What do push notifications bring to multichannel marketing?

Written by
GMS

We live in a mobile world: over 30% of the world’s population uses a smartphone, and we carry them with us every day. It is hardly surprising, then, that companies see mobile as a key marketing and service platform.

Many choose to create apps, looking to support the core business, add new value to their services, and take advantage of a new marketing channel. Consequently, the number of apps has exploded in recent years.

According to a comprehensive overview of recent stats on apps, complied by TechJury, people spend 2.3 hours a day using apps, and collectively we download 175 billion apps yearly. However, ‘21% of downloaded apps worldwide are accessed only once during the first 6 months of ownership.’

The average person only uses 30 apps every month, and only nine on a daily basis. In fact, one source found that one in five users will never return to an app after just one session. So companies have gone to the expense of making these apps, but there is no guarantee that they or their users are getting any utility out of them.

Push: an app-native mobile channel

We recently discussed how to drive adoption using Viber and SMS text messages, but what we didn’t talk about was push.

Push notifications are messages delivered via an app installed on the recipient’s phone, rather than through their SMS app or to their email inbox. When a company wants to send a message to people using their app, they just need to create the message and “push” it to the app.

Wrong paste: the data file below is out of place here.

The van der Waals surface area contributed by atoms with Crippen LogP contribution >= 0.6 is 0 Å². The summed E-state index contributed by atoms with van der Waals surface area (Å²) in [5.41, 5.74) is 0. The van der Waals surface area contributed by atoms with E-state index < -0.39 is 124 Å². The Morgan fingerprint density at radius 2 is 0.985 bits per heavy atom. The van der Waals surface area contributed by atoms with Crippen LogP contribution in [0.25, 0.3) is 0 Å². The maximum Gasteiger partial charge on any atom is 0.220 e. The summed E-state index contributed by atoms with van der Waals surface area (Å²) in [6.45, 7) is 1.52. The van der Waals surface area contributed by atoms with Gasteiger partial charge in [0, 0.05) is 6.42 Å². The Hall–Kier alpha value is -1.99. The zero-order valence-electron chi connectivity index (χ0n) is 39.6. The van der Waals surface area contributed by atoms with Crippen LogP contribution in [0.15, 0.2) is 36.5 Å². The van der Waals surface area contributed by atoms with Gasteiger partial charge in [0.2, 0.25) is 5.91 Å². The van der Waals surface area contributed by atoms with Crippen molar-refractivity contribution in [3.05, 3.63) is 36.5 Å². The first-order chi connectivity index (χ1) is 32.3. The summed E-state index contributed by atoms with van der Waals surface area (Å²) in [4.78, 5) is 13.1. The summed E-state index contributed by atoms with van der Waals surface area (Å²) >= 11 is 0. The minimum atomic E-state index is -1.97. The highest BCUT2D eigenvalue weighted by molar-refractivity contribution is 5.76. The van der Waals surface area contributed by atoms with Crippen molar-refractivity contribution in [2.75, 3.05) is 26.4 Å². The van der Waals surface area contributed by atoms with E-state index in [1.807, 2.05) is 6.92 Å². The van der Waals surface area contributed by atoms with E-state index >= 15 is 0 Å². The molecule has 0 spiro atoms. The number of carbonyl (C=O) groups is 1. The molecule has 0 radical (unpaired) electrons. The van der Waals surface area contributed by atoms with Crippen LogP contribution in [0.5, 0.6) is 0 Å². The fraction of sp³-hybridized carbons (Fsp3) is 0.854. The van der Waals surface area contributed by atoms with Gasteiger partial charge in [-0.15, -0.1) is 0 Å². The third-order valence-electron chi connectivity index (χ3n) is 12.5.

This is a lot simpler than it sounds: if you already have an app you can simply connect it via an API to GMS’ messaging platform, Hyber, which allows you to send messages via push, OTT messengers, and SMS.

When you select push, the message will be sent to your app’s interface. (If a particular contact hasn’t downloaded your app you can always request that the message be sent over one of the other channels.)

Push should still be your first option, however, because your app doesn’t even need to be open: the message will appear on the device’s lock screen or as an icon in the notifications tray.

This offers a few benefits to start with: push notifications get seen instantly, and the user can customize the experience – Android users can block notifications from specific apps, and iOS users must be given the option to opt in before receiving any push messages. (Don’t worry, most users do choose to opt in, although this can vary by industry.)

If you’re a company that is thinking of sending push messages via your app, you can also be confident that the messages you send – whether transactional or marketing – will reach a receptive audience.

After all, they have already downloaded your app, presumably because they are interested in your brand or services. People receiving push messages are therefore more likely to view your messages favorably.

Why use push?

Push notifications can be used like other mobile marketing messaging channels, to remind users about your app or educate them about its features, as GMS client UKRSIBBANK did.

They wanted to make the most out of their investment, and so chose to send push notifications to people who had downloaded their app. Doing so allowed them to inform users about app features (and remind them it was available) they might not otherwise be using.

This made users’ lives easier: they could carry out banking activities without needing to call or visit the bank, which in turn improved the efficiency of UKRSIBBANK’s customer service at those touchpoints.